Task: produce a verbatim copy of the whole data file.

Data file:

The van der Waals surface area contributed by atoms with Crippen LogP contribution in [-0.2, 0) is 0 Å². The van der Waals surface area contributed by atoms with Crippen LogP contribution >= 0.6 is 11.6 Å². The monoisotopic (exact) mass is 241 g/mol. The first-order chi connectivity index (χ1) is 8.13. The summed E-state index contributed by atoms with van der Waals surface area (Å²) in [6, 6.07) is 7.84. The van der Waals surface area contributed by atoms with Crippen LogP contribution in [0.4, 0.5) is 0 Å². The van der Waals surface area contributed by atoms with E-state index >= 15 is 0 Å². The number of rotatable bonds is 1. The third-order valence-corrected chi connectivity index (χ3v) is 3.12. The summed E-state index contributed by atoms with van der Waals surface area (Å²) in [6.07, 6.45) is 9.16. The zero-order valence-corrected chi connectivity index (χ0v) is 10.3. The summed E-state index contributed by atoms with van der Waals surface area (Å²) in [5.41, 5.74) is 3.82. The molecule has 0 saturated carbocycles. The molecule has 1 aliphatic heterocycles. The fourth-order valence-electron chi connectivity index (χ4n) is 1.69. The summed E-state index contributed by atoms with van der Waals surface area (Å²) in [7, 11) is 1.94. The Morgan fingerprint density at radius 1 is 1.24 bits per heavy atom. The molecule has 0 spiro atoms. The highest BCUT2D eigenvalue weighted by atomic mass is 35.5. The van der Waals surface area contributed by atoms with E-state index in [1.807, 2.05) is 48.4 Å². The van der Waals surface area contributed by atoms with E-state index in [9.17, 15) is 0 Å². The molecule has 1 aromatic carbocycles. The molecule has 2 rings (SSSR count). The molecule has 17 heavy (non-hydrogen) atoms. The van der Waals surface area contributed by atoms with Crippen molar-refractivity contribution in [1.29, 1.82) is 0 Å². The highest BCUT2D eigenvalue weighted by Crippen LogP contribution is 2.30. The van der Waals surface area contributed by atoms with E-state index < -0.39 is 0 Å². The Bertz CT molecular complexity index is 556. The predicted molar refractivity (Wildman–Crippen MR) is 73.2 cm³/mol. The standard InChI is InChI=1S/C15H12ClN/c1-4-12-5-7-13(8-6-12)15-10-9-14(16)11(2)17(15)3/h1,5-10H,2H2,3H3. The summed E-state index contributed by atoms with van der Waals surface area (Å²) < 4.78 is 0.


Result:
The van der Waals surface area contributed by atoms with Crippen LogP contribution in [-0.2, 0) is 0 Å². The van der Waals surface area contributed by atoms with Crippen LogP contribution >= 0.6 is 11.6 Å². The monoisotopic (exact) mass is 241 g/mol. The first-order chi connectivity index (χ1) is 8.13. The summed E-state index contributed by atoms with van der Waals surface area (Å²) in [6, 6.07) is 7.84. The van der Waals surface area contributed by atoms with Crippen LogP contribution in [0.4, 0.5) is 0 Å². The van der Waals surface area contributed by atoms with E-state index >= 15 is 0 Å². The number of rotatable bonds is 1. The third-order valence-corrected chi connectivity index (χ3v) is 3.12. The summed E-state index contributed by atoms with van der Waals surface area (Å²) in [6.07, 6.45) is 9.16. The zero-order valence-corrected chi connectivity index (χ0v) is 10.3. The summed E-state index contributed by atoms with van der Waals surface area (Å²) in [5.41, 5.74) is 3.82. The molecule has 0 saturated carbocycles. The molecule has 1 aliphatic heterocycles. The fourth-order valence-electron chi connectivity index (χ4n) is 1.69. The summed E-state index contributed by atoms with van der Waals surface area (Å²) in [7, 11) is 1.94. The Morgan fingerprint density at radius 1 is 1.24 bits per heavy atom. The molecule has 0 spiro atoms. The highest BCUT2D eigenvalue weighted by atomic mass is 35.5. The van der Waals surface area contributed by atoms with E-state index in [1.807, 2.05) is 48.4 Å². The van der Waals surface area contributed by atoms with E-state index in [9.17, 15) is 0 Å². The molecule has 1 aromatic carbocycles. The molecule has 2 rings (SSSR count). The molecule has 17 heavy (non-hydrogen) atoms. The van der Waals surface area contributed by atoms with Crippen molar-refractivity contribution in [1.29, 1.82) is 0 Å². The highest BCUT2D eigenvalue weighted by Crippen LogP contribution is 2.30. The van der Waals surface area contributed by atoms with E-state index < -0.39 is 0 Å². The Bertz CT molecular complexity index is 556. The predicted molar refractivity (Wildman–Crippen MR) is 73.2 cm³/mol. The standard InChI is InChI=1S/C15H12ClN/c1-4-12-5-7-13(8-6-12)15-10-9-14(16)11(2)17(15)3/h1,5-10H,2H2,3H3. The summed E-state index contributed by atoms with van der Waals surface area (Å²) < 4.78 is 0.